The "Nintendo Wi-Fi Connection" logo marked on games with the Wi-Fi feature.

The Nintendo Wi-Fi Connection (commonly abbreviated WFC) is an online multiplayer gaming service run by Nintendo to provide free online play in compatible Nintendo DS and Wii games.

Features Edit

The Nintendo Wi-Fi Connection was developed to be easy to connect to, safe for everyone to use, and free. Games designed to take advantage of Nintendo Wi-Fi Connection offer Internet play integrated into the game. The Nintendo Wi-Fi Connection can support up to eight players on the Nintendo DS and thirty-two players on Wii. Basic features of the Wi-Fi Connection include worldwide matchmaking, leaderboards, tournaments, and downloadable content. Additional features are available between two friends who have exchanged Friend Codes.

Friend codesEdit

Each game that uses the Nintendo Wi-Fi Connection generates a unique twelve digit friend code that can be exchanged with friends and be used to maintain individual friend lists in each game. Friend codes are generated from an identifier unique to a copy of a game and the Nintendo Wi-Fi Connection ID of a DS or Wii system. Using a different copy of a game or loading the same copy in a different system, generates a new Friend Code. In order for users to become "Friends", they must mutually add Friend codes and will be authenticated as Friends once both have gone online. These measures are said by Nintendo to be conscious steps to preserve users' privacy. If a DS or Wii game is sold, but not the system, there is no risk of the purchaser impersonating the seller. If a user needs to replace his or her DS system, then the old system's Nintendo Wi-Fi Connection ID can be transferred wirelessly, to maintain the user's original Friend codes on the new machine.

Many games have additional features that are enabled between two registered friends. These may include customized matchmaking options, cooperative play, friend lists, text chat, and voice chat.

Nintendo Wi-Fi Connection: Pay & PlayEdit


Pay & Play

In 2008 Nintendo announced a new feature for the Wi-Fi Connection called Pay & Play. Games that use the Pay & Play feature may have additional downloadable content or services that require extra fees. These fees will be paid for using Nintendo Points. A special red Wi-Fi Connection logo with the words "Pay & Play" is used to distinguish these games from the regular free Wi-Fi games.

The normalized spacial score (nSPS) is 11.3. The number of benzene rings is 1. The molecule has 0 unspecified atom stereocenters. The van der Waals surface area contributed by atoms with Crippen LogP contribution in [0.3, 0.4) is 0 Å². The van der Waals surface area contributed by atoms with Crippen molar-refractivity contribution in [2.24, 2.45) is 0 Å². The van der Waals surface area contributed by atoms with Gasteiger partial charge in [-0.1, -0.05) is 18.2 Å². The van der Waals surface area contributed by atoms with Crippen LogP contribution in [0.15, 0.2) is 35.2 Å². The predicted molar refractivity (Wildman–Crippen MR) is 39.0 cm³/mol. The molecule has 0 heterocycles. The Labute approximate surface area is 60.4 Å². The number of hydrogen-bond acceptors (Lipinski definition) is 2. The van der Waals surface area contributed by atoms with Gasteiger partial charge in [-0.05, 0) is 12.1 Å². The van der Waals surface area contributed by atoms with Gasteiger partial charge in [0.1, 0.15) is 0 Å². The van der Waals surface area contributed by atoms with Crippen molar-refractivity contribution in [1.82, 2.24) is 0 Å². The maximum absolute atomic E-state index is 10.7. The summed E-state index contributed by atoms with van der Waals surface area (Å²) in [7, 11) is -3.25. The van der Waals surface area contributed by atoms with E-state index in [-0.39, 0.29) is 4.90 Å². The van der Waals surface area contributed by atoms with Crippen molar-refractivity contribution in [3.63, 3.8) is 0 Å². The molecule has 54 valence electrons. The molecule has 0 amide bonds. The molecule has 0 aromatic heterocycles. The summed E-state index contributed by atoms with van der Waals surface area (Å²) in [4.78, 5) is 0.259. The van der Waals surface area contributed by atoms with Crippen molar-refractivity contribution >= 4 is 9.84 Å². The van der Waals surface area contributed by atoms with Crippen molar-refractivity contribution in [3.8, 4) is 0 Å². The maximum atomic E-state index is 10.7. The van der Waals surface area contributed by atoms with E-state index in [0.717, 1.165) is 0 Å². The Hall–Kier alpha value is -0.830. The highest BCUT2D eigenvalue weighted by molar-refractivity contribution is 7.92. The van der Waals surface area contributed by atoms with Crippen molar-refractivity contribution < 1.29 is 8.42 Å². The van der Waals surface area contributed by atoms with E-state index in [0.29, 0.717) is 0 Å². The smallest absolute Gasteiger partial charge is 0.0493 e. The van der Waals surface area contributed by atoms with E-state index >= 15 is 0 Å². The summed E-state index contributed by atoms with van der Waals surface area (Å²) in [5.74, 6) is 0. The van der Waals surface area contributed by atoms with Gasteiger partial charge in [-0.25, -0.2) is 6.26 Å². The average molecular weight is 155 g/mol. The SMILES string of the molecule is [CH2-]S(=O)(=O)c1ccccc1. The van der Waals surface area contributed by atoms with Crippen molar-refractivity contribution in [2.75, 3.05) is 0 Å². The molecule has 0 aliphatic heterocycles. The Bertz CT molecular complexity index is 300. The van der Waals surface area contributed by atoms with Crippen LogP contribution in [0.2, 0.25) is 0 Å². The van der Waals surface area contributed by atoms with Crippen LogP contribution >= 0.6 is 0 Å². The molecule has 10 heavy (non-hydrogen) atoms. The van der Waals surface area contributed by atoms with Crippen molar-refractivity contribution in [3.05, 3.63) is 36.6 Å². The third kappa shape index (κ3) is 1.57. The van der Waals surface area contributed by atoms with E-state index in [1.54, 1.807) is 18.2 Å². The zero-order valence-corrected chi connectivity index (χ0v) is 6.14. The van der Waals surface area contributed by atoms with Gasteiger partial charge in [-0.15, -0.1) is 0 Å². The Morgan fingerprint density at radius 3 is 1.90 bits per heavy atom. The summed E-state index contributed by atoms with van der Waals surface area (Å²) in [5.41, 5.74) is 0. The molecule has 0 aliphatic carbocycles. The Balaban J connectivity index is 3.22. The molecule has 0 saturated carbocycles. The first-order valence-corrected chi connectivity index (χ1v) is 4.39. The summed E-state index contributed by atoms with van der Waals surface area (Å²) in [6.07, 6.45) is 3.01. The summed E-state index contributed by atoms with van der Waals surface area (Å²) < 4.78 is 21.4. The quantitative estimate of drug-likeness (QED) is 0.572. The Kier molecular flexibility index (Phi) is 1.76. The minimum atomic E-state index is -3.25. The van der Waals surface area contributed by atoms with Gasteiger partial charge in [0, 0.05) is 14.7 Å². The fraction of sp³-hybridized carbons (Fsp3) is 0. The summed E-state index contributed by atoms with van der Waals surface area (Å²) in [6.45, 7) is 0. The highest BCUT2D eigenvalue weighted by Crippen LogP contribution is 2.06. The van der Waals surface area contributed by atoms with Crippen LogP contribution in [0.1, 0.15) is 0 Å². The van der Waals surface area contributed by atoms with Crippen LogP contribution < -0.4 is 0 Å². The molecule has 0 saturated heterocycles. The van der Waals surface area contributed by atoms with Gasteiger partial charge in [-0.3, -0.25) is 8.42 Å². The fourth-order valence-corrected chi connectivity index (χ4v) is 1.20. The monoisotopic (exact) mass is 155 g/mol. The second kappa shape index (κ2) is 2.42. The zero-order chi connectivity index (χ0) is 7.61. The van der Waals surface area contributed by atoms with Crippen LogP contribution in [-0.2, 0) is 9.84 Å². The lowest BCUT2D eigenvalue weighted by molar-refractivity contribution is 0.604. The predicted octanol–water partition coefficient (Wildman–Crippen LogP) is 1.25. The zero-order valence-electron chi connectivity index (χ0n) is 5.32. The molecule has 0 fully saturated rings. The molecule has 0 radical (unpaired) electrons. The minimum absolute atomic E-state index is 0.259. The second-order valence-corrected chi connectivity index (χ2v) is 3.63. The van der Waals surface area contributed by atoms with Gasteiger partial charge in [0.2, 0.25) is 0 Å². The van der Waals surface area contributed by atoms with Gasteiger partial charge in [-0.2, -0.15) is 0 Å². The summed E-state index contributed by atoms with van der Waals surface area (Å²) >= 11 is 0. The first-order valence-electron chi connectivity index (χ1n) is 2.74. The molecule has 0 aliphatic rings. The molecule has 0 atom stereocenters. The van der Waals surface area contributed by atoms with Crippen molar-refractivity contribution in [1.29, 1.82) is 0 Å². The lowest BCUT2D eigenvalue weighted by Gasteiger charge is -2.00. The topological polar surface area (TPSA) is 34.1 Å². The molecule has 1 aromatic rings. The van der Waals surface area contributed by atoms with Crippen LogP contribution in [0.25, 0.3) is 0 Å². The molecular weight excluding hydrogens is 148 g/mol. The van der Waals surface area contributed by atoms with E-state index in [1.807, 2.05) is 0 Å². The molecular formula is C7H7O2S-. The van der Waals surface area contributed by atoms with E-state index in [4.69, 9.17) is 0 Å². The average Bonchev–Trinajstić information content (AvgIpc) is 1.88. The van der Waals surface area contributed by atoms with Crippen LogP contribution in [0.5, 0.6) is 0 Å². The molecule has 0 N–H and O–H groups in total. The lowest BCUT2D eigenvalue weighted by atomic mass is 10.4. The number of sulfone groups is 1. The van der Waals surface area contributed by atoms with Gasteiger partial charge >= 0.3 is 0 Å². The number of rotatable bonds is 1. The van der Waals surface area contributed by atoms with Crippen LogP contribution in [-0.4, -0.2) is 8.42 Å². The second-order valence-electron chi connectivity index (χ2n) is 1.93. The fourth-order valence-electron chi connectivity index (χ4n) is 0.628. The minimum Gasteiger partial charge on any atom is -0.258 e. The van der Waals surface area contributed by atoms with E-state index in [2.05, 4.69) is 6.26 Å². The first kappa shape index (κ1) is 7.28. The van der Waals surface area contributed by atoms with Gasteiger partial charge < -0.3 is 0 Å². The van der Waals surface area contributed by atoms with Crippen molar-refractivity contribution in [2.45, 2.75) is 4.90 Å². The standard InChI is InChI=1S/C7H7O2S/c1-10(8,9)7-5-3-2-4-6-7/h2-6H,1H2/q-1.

The first games to feature Pay & Play were released in Japan as part of WiiWare on the March 25, 2008. Final Fantasy Crystal Chronicles: My Life as a King, Kotoba no Puzzle Mojipittan Wii and Lonpos each had downloadable content available for 100 to 800 Wii Points. The first retail Wii title to feature Pay & Play functionality is Samba De Amigo.


WiiConnect24 is a feature of Wii that allows the system to be connected to the Internet even when the console is in standby mode. Games and channels that utilize WiiConnect24 can send and receive data even while the game is not being played. Players who wish to send data to friends only need to register each other's Wii System Code and not individual friend codes. Players can also send friends messages using WiiConnect24 from the Wii Message Board. When a message is received, the Wii's slot light will glow blue.

Tony Hawk relatedEdit

Tony Hawk's American Sk8land was one of the first games to have Wi-Fi, aside from Mario Kart DS, in 2005. Tony Hawk's Downhill Jam for the Nintendo DS also has online play.


Nintendo Wi-Fi USB ConnectorEdit

The Nintendo Wi-Fi USB Connector can be used for the Nintendo DS and the Wii if a compatible wireless network is not available. Broadband Internet access is not required to make use of this connectivity, though it is recommended to reduce network latency. It was priced at $34.99 at the Nintendo Online Store, however it has since been discontinued. Many third party products provide similar functionality.

Nintendo Wii LAN AdapterEdit

The Nintendo Wii LAN Adapter is required to connect the Wii console to a wired access point, such as a broadband modem or wired router. On one end of the adapter there is a usb connection, which connects to the back of the Wii. On the other end, there is a port to connect an ethernet cable to a modem, wireless router, etc. Many third party LAN adapters for the Wii offer the same functionality.

Wireless routersEdit

A wireless router is a network device that performs the functions of a router but also includes the functions of a wireless access point. Wireless routers can be used to connect the Wii and the Nintendo DS to the internet.